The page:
Trip up the Douro to Pinhao in Alto Douro
Alan Franklin/Lynne Gane
Wed 3 Sep 2014 19:00
A special thought for all my friends from Sutton High School who have just gone back to work! Wish you were here!
Sunday 31st August, Monday 1st September
We were invited to join fellow ralliers Nick and Patsy, from Hayling Is. to join them in a hire car, to go up the river Douro to the Port vineyards. We spent a memorable 2 days travelling through this country, relying on tourist maps with insufficient detail and the hope that there would be signposts, (nowhere we stopped had any decent maps,) we navigated by keeping the river on our left and the morning sun on our right! We travelled through rural villages, ate in authentic hilltop restaurant, crossed some mountains eventually coming to the river, the vineyards and the stunning Quinta rural da Silval. A vineyard hotel, built within the high Douro, and sitting atop its own hill, we sat in the pool with almost 360 degree views of the wonderful vineyard views, after a very hot day, absolutely perfect! We ate dinner in the barmy evening temperatures on the balcony, overlooking the valleys, drinking the estates own white and red wine, simple but well cooked food, their own fruit and olive oil, and to finish their own port, if you are ever near I highly recommend it! In such heat the ground and the granite radiate heat back in the late day, it was wonderful to be warm late into the evening although during the day, air con in the car is a must.
The second day we took a river boat trip from Pinhao, (you would have thought we had had enough of boats!) up into the steep vineyards reached only by river and by train. The hillsides proudly proclaim familiar names such as Croft, Sandeman, Nova, Dow as well as the less familiar. Some vineyards seem impossibly steep, hundreds of miles of stone terrace retaining walls attest to the toil of centuries, the famous quinta’s have immaculate row upon row of vines and grounds, more local based ones perhaps less so. The market for port must be thriving as you could see new vines being planted. They are harvesting the white grapes grown here at the present time and will pick the black grapes around the 15/16th of September, mostly by hand. There are patches of vines always on slopes, grown in small irregular plots, there are single or double rows of vines zigzagging up the hillside with a steep drop of 5-10' between it and the next set of rows, it must be worth it to farm in such difficult terrain! Olive trees are also grown on the terraces, the landscape giving way to giving way to their groves or to native trees. Surprisingly both crops are grown to almost the top of the mountains in places. Otherwise the landscape here is strewn with granite outcrops, scrub and low trees. I can imagine these high pastures looking wonderful covered in spring flowers, just now it has the straw and brown hues of the approaching autumn, walking amongst it crushing the wild mint, is a wonderful aroma.
Tuesday 2nd September
We took the city sightseeing tour, the top floor gave a great view and we enjoyed the highlights of the city, waterfront and Vila Nova de Gaia, the port region on the south side of the river. The old is often juxtaposition with the new city, abandoned buildings with propped up facades, narrow cobbled streets with washing hanging from the balconies, wonderful churches, the Champs d Elyses of Oporto, grand buildings in the french style, steep hills rising from the river, sardines and the like cooking in the street.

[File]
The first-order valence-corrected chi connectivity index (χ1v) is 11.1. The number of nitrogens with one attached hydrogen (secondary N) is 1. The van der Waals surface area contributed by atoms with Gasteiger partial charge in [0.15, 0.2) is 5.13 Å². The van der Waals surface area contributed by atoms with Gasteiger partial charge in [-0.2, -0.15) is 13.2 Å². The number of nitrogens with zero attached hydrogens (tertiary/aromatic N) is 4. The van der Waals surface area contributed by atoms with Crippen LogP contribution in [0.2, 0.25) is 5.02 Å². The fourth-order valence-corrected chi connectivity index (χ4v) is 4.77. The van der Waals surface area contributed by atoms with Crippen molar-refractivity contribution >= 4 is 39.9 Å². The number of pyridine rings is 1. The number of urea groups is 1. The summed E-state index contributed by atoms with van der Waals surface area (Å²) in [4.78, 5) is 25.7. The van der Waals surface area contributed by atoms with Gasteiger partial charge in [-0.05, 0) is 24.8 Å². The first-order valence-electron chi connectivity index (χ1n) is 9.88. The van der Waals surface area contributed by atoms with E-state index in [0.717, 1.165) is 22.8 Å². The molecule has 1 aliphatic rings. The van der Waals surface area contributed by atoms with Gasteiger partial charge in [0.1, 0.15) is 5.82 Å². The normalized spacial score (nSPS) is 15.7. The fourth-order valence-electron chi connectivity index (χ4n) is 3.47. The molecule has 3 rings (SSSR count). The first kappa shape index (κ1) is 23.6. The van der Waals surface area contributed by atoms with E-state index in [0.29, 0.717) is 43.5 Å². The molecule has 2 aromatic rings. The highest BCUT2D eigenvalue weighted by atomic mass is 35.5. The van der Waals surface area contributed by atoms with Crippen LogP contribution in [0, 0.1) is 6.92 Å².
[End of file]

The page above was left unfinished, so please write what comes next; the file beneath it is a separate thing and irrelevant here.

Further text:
In the evening our hosts provided a splendid meal at the marina restaurant.
Wednesday 3rd September
Some of us took a bicycle tour of the city, going to hidden away places and having a Portuguese perspective on the city, finishing in a typical restaurant of the region with soup and pork ribs or grilled fish, bread and olives for 5.5E. We cycled across one of the 6 bridges, to the port district. Authentic boats that used to carry the wine to the city line the key and are part of an annual festival. Another festival is that of St John on 23/24th June, where everyone used to take to the streets with St John’s leek or nowadays a plastic hammer to gently tap people on the head as a welcoming and friendly gesture, our guide this is fine for the first hour but after that you wish that everyone would lose their hammers! The celebrations finish with a huge firework display but everyone is still celebrating until 7am the following day. The other celebrations are Christmas and when Portugal/Oporto wins the football cup, (quite often, 20 times in 25 years we were told.)
We visited the Churchill wine cellars, and following a short tour, had some very good ports to taste, as you would expect, there were the 3 styles, white, ruby and a 20 year old tawny. The 10 year old white port, with a dry style was just perfect as an aperitif, well worth looking out for in the UK.
Unfortunately this left us with bikes to get back to the marina, the cycle route is built out over the river with rails and a considerable drop, I wobbled along it trying my best to avoid fishermen, other cyclists, runners and walkers, its not all that wide and I felt distinctly uneasy. Never mind, Alan and the others seemed to be just fine!
More photos to follow,
All our best wishes to you, Lynne and Alan